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Darwin Correspondence Project

DCP-LETT-3215A

To Henry Fawcett   20 July 18611

2. Hesketh Crescent | Torquay

July 20th

My dear Sir

Nothing would have given me more pleasure than seeing you at Down, but as the above address shows, we are away from home.2 We shall remain here 5 or 6 weeks longer having come here on account of my daughter’s health & my own.—3

You could not possibly have told me anything which would have given me more satisfaction than what you say about Mr Mill’s opinion.—4 Until your Review appeared I began to think that perhaps I did not understand at all how to reason scientifically.—5

I thank you cordially for your very kind note. Perhaps at some future time you may be in our neighbourhood & we may have the pleasure of meeting.— I am forced to write in a great hurry as I must send some other letters by this Post—

My dear Sir | [Yours sincerely Charles Darwin]6

Footnotes

1
The year is established by the address; the Darwins stayed at Hesketh Terrace in Torquay in July and August 1861 (see Correspondence vol. 9). A fragment of this letter, from a published source, was published in Correspondence vol. 9).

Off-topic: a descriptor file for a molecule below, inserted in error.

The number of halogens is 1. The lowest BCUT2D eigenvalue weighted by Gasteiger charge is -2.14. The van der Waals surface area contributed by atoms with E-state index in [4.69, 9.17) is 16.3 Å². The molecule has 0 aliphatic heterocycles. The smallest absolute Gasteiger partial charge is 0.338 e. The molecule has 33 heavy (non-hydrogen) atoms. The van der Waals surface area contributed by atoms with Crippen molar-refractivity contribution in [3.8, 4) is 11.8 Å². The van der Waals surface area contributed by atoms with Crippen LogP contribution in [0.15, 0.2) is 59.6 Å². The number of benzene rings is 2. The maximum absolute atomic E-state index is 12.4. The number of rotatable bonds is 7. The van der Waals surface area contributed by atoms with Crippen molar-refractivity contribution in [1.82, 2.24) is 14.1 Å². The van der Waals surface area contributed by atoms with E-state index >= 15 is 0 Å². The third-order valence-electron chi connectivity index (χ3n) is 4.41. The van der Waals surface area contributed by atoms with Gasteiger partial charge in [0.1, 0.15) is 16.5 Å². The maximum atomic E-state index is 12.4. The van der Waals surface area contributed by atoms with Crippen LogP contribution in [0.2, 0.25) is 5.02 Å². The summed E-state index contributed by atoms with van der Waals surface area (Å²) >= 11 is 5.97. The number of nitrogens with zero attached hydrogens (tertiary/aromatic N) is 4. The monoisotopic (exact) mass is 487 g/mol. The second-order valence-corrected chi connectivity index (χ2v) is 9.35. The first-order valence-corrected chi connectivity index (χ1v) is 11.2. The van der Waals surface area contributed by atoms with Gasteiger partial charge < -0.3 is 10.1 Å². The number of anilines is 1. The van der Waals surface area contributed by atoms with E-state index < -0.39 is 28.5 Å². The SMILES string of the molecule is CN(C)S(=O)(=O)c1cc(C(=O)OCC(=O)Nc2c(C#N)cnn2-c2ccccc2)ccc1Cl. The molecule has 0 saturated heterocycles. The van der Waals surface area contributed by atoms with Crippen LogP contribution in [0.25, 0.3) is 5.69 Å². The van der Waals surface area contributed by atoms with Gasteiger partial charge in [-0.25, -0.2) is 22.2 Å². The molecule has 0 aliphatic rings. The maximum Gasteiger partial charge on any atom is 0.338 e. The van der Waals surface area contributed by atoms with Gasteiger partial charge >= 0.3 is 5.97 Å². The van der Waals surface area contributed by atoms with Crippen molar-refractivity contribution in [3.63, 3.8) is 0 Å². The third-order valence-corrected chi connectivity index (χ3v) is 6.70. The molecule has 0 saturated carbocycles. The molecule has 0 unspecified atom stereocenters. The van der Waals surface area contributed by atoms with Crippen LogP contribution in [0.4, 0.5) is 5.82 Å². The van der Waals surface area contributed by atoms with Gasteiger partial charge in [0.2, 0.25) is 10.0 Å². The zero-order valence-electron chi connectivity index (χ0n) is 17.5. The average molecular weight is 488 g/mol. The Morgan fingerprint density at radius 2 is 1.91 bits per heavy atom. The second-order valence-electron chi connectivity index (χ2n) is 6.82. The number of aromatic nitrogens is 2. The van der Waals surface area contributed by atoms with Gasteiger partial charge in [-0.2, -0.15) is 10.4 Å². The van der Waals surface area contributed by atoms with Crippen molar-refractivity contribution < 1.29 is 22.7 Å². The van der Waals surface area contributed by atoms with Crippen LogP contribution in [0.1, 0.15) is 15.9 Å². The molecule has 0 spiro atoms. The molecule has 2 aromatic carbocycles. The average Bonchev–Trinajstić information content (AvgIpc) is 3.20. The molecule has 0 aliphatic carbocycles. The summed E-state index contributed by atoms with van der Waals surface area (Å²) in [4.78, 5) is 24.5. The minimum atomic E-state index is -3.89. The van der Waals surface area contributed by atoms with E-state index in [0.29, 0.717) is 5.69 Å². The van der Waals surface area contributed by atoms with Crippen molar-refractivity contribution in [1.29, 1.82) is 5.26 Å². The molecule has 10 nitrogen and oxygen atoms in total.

2
Fawcett had written to CD to acknowledge CD’s letter thanking him for his review of Origin in Macmillan’s Magazine (see Correspondence vol. 9, letter from Henry Fawcett, 16 July [1861], this volume, Supplement, letter to Henry Fawcett, 6 December [1860], and Fawcett 1860).
3
Henrietta Emma Darwin was suffering from the after-effects of what was thought to have been typhus fever (see Correspondence vol. 8, letter to J. D. Hooker, 11 May [1860] and n. 5).
4
Fawcett had told CD about a conversation he had had with John Stuart Mill in which Mill endorsed the logic of CD’s reasoning in Origin (see Correspondence vol. 9, letter from Henry Fawcett, 16 July [1861] and n. 3, and this volume, Supplement, letter to Henry Fawcett, 6 December [1860] and n. 6).
5
Both Adam Sedgwick and Samuel Wilberforce in their reviews of Origin had criticised CD’s method of reasoning ([A. Sedgwick] 1860 and [Wilberforce] 1860). Fawcett’s review published in Macmillan’s Magazine (Fawcett 1860) countered these criticisms.
6
The signature has been excised, and ‘Yours sincerely Charles Darwin’ has been added in an unknown hand.

Letter details

Letter no.
DCP-LETT-3215A
From
Darwin, C. R.
To
Fawcett, Henry
Source of text
Karpeles Manuscript Library Museums
Physical description
3pp

Summary

"You could not possibly have told me anything which would have given me more satisfaction than what you say about Mr. Mill’s opinion." [See 2868.]

Please cite as

Darwin Correspondence Project, “Letter no. 3215A,” accessed on 4 May 2016, http://www.darwinproject.ac.uk/DCP-LETT-3215A

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